It is natural for some people in pain to want to avoid activity. Face it, if activity hurts, we won’t want to do it. Inactivity causes its own issues though. It contributes to decreased blood flow and lymphatic flow in tissues, slowing healing, and contributes to muscle and joint stiffness, weight gain and reduced cardiovascular fitness. All of these further contribute to pain or may lead to other injuries or problems. It is important to your physical and mental well being that you stay active while healing. You may have to briefly avoid or modify the activity which initially caused your pain but try lower impact exercise such as cycling, swimming or yoga while you allow your foot or ankle pain to improve. Additionally, be selective about where you walk while you are having pain. Standing or walking on concrete, hard or gravelly surfaces will increase your foot pain and stress other joints. Instead, walk on grass, a padded track or even a treadmill to reduce pain and stay active.

3. Using heat not ICE for pain

Ice has both analgesic and anti-inflammatory properties and can help ease your pain, without popping pills. It is the pain reduction recommendation of most physical therapists. Ice or a cold pack can be applied for 10-15 minutes directly to the painful area up to every other hour. Be careful not to apply ice directly to the skin. A thin layer between the ice and your skin should be sufficient. Heat can be used to help with stiffness but external heat has proven largely ineffective at such. The most effective way to increase temperature in a joint and decrease stiffness is to engage in movement and increase blood flow through exercise.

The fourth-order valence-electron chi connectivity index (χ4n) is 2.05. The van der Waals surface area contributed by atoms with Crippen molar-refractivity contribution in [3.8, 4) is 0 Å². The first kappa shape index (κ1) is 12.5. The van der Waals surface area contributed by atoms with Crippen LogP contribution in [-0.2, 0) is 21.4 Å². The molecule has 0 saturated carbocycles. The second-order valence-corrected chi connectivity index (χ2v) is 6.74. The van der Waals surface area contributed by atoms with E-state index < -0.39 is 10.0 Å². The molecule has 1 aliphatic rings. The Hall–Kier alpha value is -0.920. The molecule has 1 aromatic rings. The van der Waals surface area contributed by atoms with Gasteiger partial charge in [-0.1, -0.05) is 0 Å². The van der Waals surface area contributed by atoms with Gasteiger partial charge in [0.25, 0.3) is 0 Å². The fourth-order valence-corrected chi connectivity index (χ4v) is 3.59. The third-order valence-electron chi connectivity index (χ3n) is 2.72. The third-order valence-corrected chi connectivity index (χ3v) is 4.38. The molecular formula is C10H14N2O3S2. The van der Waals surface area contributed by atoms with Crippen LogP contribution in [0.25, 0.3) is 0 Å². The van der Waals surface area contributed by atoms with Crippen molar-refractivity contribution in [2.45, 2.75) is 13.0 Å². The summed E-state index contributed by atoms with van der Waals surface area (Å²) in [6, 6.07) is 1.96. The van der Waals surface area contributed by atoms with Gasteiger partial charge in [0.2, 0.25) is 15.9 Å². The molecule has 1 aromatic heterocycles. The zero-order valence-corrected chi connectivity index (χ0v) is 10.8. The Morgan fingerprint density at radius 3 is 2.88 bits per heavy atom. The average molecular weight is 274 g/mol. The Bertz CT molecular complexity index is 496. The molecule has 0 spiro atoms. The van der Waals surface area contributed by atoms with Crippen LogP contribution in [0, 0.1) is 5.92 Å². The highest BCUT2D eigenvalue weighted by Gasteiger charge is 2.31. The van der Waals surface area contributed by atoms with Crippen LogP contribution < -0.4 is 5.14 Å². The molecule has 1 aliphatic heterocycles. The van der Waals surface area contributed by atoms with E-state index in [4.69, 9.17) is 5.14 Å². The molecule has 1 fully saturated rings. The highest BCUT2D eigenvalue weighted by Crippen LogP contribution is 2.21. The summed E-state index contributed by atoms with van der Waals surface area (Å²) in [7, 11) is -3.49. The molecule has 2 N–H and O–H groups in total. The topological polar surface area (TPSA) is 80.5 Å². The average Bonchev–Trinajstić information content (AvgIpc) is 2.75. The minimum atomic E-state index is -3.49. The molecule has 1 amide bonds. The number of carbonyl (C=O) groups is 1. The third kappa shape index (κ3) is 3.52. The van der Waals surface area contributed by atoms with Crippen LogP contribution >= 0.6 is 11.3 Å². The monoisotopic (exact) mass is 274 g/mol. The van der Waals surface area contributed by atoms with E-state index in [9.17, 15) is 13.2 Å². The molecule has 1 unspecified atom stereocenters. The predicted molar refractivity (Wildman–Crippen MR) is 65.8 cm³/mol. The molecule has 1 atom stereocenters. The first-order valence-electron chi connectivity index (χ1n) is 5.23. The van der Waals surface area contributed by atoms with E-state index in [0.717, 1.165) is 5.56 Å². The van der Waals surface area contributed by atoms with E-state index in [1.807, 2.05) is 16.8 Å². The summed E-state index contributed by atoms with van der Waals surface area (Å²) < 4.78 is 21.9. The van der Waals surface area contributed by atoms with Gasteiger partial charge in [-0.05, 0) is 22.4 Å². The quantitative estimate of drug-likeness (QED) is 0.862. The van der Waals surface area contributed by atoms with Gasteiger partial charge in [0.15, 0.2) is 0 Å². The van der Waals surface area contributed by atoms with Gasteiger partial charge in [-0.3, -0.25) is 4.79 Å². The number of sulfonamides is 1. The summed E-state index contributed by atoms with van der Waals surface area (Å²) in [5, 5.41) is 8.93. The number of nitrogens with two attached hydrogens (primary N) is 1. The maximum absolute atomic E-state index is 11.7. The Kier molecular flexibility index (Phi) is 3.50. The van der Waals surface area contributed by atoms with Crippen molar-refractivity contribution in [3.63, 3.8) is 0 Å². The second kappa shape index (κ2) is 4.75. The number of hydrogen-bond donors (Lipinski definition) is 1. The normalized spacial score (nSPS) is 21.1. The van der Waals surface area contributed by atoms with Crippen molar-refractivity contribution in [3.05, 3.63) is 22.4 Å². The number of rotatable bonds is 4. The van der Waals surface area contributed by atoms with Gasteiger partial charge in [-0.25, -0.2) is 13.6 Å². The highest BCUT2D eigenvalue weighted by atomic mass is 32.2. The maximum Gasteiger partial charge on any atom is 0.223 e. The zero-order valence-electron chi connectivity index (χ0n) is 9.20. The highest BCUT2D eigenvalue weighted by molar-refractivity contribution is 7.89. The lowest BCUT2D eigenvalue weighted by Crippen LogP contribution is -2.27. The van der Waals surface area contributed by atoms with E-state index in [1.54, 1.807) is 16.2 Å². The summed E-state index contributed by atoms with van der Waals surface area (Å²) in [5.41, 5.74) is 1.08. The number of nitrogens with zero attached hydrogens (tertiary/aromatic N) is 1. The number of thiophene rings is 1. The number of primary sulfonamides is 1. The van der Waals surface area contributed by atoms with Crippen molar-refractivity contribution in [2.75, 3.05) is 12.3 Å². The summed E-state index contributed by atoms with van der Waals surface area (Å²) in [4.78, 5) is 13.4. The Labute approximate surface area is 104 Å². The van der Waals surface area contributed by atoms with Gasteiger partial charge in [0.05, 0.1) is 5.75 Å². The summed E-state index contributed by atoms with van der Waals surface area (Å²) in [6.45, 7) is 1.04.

4. Being specialized in a single activity.

Many people who enjoy an activity or workout regularly only do so in one way. For example, runners run and cyclists hit the bike. People often go to the gym but complete the same workout each time. This often leads to muscle imbalances. Being inactive is even worse. It is important to keep your foot muscles, calf muscles, hip muscles and core muscles all strong. These muscles affect how your feet hit the ground when you walk and how your body deals with the impact and incongruencies of the ground. Weak muscles will not contribute to impact control properly. This forces the foot and other joints to take the brunt of the stress which may ultimately lead to pain. Varying your activities and doing proper focused strength training and proprioceptive activities will help ensure your body can properly mitigate the impact you put on it while moving throughout your day and will help ensure your feet do not take more than their fair share of the stress. Physical therapists can perform a comprehensive strength evaluation and both let you know your individual areas of weakness and teach you the best ways to strengthen them.